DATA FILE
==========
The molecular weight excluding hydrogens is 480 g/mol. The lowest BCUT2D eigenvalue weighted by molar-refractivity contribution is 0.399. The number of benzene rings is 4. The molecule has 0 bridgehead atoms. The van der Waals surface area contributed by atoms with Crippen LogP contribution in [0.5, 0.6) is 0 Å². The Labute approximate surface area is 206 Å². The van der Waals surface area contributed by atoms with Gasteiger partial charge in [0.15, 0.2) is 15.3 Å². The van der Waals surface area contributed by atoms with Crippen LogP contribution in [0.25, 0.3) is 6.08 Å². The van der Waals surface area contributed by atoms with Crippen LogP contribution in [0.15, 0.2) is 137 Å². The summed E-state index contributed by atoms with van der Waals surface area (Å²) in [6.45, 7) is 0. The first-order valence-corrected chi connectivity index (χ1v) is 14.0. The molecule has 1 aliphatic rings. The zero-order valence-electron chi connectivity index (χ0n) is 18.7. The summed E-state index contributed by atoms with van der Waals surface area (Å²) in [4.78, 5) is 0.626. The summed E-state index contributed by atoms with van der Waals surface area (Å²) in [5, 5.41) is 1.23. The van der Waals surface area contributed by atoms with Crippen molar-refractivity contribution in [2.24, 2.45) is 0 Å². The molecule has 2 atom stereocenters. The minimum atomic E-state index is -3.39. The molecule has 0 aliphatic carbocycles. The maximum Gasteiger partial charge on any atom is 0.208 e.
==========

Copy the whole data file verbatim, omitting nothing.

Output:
The molecular weight excluding hydrogens is 480 g/mol. The lowest BCUT2D eigenvalue weighted by molar-refractivity contribution is 0.399. The number of benzene rings is 4. The molecule has 0 bridgehead atoms. The van der Waals surface area contributed by atoms with Crippen LogP contribution in [0.5, 0.6) is 0 Å². The Labute approximate surface area is 206 Å². The van der Waals surface area contributed by atoms with Gasteiger partial charge in [0.15, 0.2) is 15.3 Å². The van der Waals surface area contributed by atoms with Crippen LogP contribution in [0.25, 0.3) is 6.08 Å². The van der Waals surface area contributed by atoms with Crippen LogP contribution in [0.15, 0.2) is 137 Å². The summed E-state index contributed by atoms with van der Waals surface area (Å²) in [6.45, 7) is 0. The first-order valence-corrected chi connectivity index (χ1v) is 14.0. The molecule has 1 aliphatic rings. The zero-order valence-electron chi connectivity index (χ0n) is 18.7. The summed E-state index contributed by atoms with van der Waals surface area (Å²) in [4.78, 5) is 0.626. The summed E-state index contributed by atoms with van der Waals surface area (Å²) in [5, 5.41) is 1.23. The van der Waals surface area contributed by atoms with Crippen molar-refractivity contribution in [2.24, 2.45) is 0 Å². The molecule has 2 atom stereocenters. The minimum atomic E-state index is -3.39. The molecule has 0 aliphatic carbocycles. The maximum Gasteiger partial charge on any atom is 0.208 e.